AP

Davos to host leaders, CEOs amid weighty global issues

Jan 9, 2023, 5:43 PM | Updated: Jan 10, 2023, 7:57 am

FILE - A police security guard on the roof of a hotel ahead of the World Economic Forum in Davos, S...

FILE - A police security guard on the roof of a hotel ahead of the World Economic Forum in Davos, Switzerland, Jan. 20, 2022. The Swiss town of Davos will host 52 heads of state and government and nearly 600 CEOs as the World Economic Forum hosts its annual meeting in the Alps next week, organizers said Tuesday Jan. 10, 2023. (AP Photo/Markus Schreiber, File)

(AP Photo/Markus Schreiber, File)

GENEVA (AP) — The Swiss town of Davos will host 52 heads of state and government and nearly 600 CEOs as the World Economic Forum hosts its annual meeting in the Alps next week, organizers said Tuesday.

Forum organizers said their latest lineup for the elite gathering of political leaders, business executives, cultural trend-setters and international organization chiefs will tackle issues facing a divided world as 2023 begins, with war and conflict, economic pressures and climate change in focus.

“There is no doubt that our 53rd annual meeting in Davos will happen against the most complex geopolitical and economic backdrop in decades,” said forum President Borge Brende, pointing to challenges like the threat of global recession, soaring energy and food prices, and the need to better address global warming.

Russia’s nearly yearlong war in Ukraine and COVID-19 restrictions and now a wave of infections in China have helped weaken the global economy.

Brende pointed to “record participation” of 52 heads of state and government, more than half of them from Europe, as well as some recently elected leaders including President Yoon Suk Yeol of South Korea, President Gustavo Petro of Colombia and President Ferdinand Marcos Jr. of the Philippines. Nearly 300 government ministers were expected to take part.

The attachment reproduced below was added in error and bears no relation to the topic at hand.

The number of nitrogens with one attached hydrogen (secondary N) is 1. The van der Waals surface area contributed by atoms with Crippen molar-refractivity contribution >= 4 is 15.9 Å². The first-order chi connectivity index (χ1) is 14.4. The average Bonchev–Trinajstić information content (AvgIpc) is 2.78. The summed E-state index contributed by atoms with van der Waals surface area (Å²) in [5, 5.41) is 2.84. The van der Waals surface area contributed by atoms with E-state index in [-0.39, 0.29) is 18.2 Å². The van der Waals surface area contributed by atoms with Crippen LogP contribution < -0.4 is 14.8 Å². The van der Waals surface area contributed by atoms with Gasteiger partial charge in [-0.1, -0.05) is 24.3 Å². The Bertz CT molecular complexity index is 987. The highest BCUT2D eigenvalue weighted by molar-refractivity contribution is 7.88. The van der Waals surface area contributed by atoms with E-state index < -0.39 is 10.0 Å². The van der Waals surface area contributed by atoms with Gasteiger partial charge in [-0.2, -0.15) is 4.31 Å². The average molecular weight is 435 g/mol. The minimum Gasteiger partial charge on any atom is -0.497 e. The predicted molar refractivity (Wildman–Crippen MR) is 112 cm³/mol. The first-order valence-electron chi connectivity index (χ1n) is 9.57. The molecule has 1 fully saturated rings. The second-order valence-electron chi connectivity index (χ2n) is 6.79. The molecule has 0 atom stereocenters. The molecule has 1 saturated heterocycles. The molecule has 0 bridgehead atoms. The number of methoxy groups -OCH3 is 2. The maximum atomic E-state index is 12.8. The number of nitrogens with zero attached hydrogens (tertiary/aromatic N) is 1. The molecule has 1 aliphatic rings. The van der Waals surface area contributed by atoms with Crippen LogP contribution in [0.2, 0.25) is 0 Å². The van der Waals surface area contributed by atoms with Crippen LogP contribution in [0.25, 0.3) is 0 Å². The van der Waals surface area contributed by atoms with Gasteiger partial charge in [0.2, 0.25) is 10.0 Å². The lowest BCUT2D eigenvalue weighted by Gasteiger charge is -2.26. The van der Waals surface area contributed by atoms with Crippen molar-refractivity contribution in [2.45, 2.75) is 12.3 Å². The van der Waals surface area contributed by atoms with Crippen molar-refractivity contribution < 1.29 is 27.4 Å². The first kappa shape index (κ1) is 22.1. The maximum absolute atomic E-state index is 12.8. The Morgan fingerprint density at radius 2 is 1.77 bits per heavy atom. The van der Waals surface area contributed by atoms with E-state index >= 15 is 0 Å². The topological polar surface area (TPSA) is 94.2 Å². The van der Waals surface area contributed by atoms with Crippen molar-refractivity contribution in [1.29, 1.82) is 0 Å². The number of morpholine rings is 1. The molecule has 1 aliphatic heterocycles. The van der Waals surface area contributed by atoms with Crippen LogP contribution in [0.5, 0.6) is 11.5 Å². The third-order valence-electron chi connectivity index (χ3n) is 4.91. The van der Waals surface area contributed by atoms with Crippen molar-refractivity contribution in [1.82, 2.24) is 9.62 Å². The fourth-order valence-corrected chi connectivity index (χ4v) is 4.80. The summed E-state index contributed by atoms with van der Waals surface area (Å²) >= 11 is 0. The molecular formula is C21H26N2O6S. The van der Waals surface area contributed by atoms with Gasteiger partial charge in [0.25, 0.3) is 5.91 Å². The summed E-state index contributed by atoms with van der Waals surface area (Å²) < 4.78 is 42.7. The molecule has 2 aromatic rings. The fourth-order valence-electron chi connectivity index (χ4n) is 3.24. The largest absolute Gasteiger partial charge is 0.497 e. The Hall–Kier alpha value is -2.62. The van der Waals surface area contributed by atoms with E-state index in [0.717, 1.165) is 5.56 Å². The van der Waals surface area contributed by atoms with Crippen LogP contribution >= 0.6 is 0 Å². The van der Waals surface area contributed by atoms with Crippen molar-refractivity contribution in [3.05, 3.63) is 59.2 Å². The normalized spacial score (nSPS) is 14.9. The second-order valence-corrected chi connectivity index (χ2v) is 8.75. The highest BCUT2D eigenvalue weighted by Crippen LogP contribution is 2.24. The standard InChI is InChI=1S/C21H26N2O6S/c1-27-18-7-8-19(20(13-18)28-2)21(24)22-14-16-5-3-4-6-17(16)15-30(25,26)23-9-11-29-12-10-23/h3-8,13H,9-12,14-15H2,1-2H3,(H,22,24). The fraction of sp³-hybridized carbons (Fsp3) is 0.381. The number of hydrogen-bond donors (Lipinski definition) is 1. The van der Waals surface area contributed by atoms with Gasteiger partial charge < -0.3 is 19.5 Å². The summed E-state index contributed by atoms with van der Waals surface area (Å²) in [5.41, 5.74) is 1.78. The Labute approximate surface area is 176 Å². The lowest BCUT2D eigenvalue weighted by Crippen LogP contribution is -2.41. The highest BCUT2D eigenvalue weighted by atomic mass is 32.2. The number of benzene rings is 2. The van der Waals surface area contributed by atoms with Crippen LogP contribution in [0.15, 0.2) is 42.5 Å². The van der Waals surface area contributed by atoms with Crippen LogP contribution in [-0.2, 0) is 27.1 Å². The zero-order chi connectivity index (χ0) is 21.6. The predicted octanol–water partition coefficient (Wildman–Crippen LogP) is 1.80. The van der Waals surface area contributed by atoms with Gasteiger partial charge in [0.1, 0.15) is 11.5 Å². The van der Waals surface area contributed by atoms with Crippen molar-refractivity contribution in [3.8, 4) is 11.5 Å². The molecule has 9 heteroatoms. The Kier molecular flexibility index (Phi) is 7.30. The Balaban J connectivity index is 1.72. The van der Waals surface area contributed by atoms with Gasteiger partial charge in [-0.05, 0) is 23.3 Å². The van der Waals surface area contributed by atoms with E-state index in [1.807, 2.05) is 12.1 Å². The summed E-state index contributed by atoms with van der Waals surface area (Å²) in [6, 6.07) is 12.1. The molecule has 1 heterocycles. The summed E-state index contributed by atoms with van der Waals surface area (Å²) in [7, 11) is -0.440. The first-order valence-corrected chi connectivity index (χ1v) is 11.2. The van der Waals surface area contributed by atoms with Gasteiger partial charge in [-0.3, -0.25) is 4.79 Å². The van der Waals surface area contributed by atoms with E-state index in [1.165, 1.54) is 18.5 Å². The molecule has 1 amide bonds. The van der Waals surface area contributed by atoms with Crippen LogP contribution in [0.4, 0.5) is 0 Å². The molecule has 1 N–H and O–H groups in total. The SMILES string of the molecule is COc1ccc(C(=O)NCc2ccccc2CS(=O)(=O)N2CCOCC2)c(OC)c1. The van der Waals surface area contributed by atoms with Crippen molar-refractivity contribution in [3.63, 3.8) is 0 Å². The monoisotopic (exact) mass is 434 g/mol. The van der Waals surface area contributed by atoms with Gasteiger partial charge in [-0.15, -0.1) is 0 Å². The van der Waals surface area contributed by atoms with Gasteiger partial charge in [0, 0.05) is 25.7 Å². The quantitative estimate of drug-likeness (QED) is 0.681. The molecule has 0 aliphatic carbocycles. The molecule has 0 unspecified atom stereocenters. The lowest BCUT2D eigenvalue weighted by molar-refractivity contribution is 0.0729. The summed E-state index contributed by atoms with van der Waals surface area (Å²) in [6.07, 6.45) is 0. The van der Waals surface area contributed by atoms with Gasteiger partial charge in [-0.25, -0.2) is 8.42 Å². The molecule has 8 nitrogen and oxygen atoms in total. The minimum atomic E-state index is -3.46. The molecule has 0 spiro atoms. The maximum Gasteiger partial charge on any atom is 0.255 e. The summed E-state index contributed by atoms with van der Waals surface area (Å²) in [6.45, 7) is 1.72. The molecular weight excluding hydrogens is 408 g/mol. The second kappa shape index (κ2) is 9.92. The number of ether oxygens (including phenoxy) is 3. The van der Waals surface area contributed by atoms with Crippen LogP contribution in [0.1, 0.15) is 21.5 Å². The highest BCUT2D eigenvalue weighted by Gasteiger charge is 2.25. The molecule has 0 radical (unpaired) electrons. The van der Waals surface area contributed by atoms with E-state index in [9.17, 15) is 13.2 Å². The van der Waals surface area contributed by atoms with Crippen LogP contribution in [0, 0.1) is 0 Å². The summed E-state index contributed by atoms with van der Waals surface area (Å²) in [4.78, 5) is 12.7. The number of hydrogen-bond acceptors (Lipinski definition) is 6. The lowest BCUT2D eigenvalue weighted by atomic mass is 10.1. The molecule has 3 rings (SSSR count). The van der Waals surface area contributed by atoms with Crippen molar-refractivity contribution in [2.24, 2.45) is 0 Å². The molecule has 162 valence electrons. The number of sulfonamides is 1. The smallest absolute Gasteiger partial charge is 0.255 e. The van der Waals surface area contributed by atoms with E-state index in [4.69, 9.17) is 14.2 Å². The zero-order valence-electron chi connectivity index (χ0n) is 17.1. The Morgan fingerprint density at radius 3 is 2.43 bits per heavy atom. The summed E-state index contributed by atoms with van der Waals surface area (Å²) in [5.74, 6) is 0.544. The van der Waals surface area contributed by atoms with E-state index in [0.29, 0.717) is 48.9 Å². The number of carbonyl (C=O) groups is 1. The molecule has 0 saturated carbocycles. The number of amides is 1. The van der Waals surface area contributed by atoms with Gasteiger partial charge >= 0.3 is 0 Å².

The forum president said some delegations had asked for the names of their participants “not to be shared” right away for security reasons. Brende said, for example, that unspecified “high-level” delegations from China and Ukraine would attend.

The U.S. will be represented by Biden administration officials including presidential climate envoy John Kerry, head of national intelligence Avril Haines and U.S. Trade Representative Katherine Tai as well as several governors and congressional lawmakers.

The meeting offers a grab-bag of issues discussed in hundreds of public sessions as well as in more secretive backroom deal-making by business leaders in the upscale hotels along Davos’ Promenade, near the conference center that hosts the gathering.

The agenda is stacked with discussions about ideas, innovations and the search for public-private cooperation on issues like energy, climate, investment, trade, future technologies, jobs, health and social mobility, among others.

It’s hard to predict if the high-minded discussions will yield substantial announcements that make headway on the world’s most pressing challenges. The event has been criticized for hosting wealthy executives who sometimes fly in on emissions-spewing corporate jets.

On the gathering’s opening day Monday, four figures from art and culture will be honored: Artist Maya Lin, soprano Renée Fleming, and actors Idris and Sabrina Dhowre Elba will receive the forum’s “Crystal Award” — given in recognition of artists who are “bridge-builders and role models for all leaders of society.”

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